Iraq Foreign Fighters Mostly Saudis and Libyans
Most of the foreign fighters in Iraq come from “allies” Saudi Arabia and Libya — but foreign fighters make up an incredibly tiny percentage of the insurgency, U.S. military intelligence reports.
Saudi Arabia and Libya, both considered allies by the United States in its fight against terrorism, were the source of about 60 percent of the foreign fighters who came to Iraq in the past year to serve as suicide bombers or to facilitate other attacks, according to senior American military officials.
The data come largely from a trove of documents and computers discovered in September, when American forces raided a tent camp in the desert near Sinjar, close to the Syrian border. The raid’s target was an insurgent cell believed to be responsible for smuggling the vast majority of foreign fighters into Iraq. The most significant discovery was a collection of biographical sketches that listed hometowns and other details for more than 700 fighters brought into Iraq since August 2006.
The records also underscore how the insurgency in Iraq remains both overwhelmingly Iraqi and Sunni. American officials now estimate that the flow of foreign fighters was 80 to 110 per month during the first half of this year and about 60 per month during the summer. The numbers fell sharply in October to no more than 40, partly as a result of the Sinjar raid, the American officials say.
Saudis accounted for the largest number of fighters listed on the records by far — 305, or 41 percent — American intelligence officers found as they combed through documents and computers in the weeks after the raid. The data show that despite increased efforts by Saudi Arabia to clamp down on would-be terrorists since Sept. 11, 2001, when 15 of the 19 hijackers were Saudi, some Saudi fighters are still getting through. Libyans accounted for 137 foreign fighters, or 18 percent of the total, the senior American military officials said. They discussed the raid with the stipulation that they not be named because of the delicate nature of the issue.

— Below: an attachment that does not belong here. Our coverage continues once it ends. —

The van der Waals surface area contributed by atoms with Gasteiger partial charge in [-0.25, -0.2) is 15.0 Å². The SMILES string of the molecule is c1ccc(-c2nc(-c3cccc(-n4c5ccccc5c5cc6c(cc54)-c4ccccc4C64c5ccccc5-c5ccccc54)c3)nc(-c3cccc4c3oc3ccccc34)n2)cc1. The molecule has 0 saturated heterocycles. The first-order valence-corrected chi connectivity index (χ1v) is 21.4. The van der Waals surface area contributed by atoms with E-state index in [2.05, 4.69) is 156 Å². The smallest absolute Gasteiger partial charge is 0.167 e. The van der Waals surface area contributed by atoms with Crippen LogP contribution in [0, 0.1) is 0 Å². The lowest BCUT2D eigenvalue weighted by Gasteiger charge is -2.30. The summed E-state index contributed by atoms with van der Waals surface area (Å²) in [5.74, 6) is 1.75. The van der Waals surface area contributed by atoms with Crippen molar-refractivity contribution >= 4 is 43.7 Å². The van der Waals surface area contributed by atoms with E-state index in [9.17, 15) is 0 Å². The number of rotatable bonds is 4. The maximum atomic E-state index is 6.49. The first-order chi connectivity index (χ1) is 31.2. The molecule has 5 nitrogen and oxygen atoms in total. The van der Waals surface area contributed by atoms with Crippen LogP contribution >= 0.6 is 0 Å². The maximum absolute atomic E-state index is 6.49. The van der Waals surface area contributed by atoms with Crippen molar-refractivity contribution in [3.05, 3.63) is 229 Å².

United States officials have previously offered only rough estimates of the breakdown of foreign fighters inside Iraq. But the trove found in Sinjar is so vast and detailed that American officials believe that the patterns and percentages revealed by it offer for the first time a far more precise account of the personal circumstances of foreign fighters throughout the country.
Over the years, the Syrian border has been the principal entry point into Iraq for foreign insurgents, officials say. Many had come through Anbar Province, in west-central Iraq. But with the Sunni tribal revolt against extremist militants that began last year in Anbar, Al Qaeda in Mesopotamia and other jihadists concentrated their smuggling efforts on the area north of the Euphrates River along the Syrian border, the officials said.
American military and diplomatic officials who discussed the flow of fighters from Saudi Arabia were careful to draw a distinction between the Saudi government and the charities and individuals who they said encouraged young Saudi men to fight in Iraq. After United States officials put pressure on Saudi leaders in the summer, the Saudi government took some steps that have begun to curb the flow of fighters, the officials said. Yet the senior American military officials said they also believed that Saudi citizens provided the majority of financing for Al Qaeda in Mesopotamia. “They don’t want to see the Shias come to dominate in Iraq,” one American official said.
That last point is crucial: The insurgency is almost entirely domestic but it has been stoked and funded by a greater Islamist movement from outside.
via OTB News
Image source: International Institute for Counter-Terrorism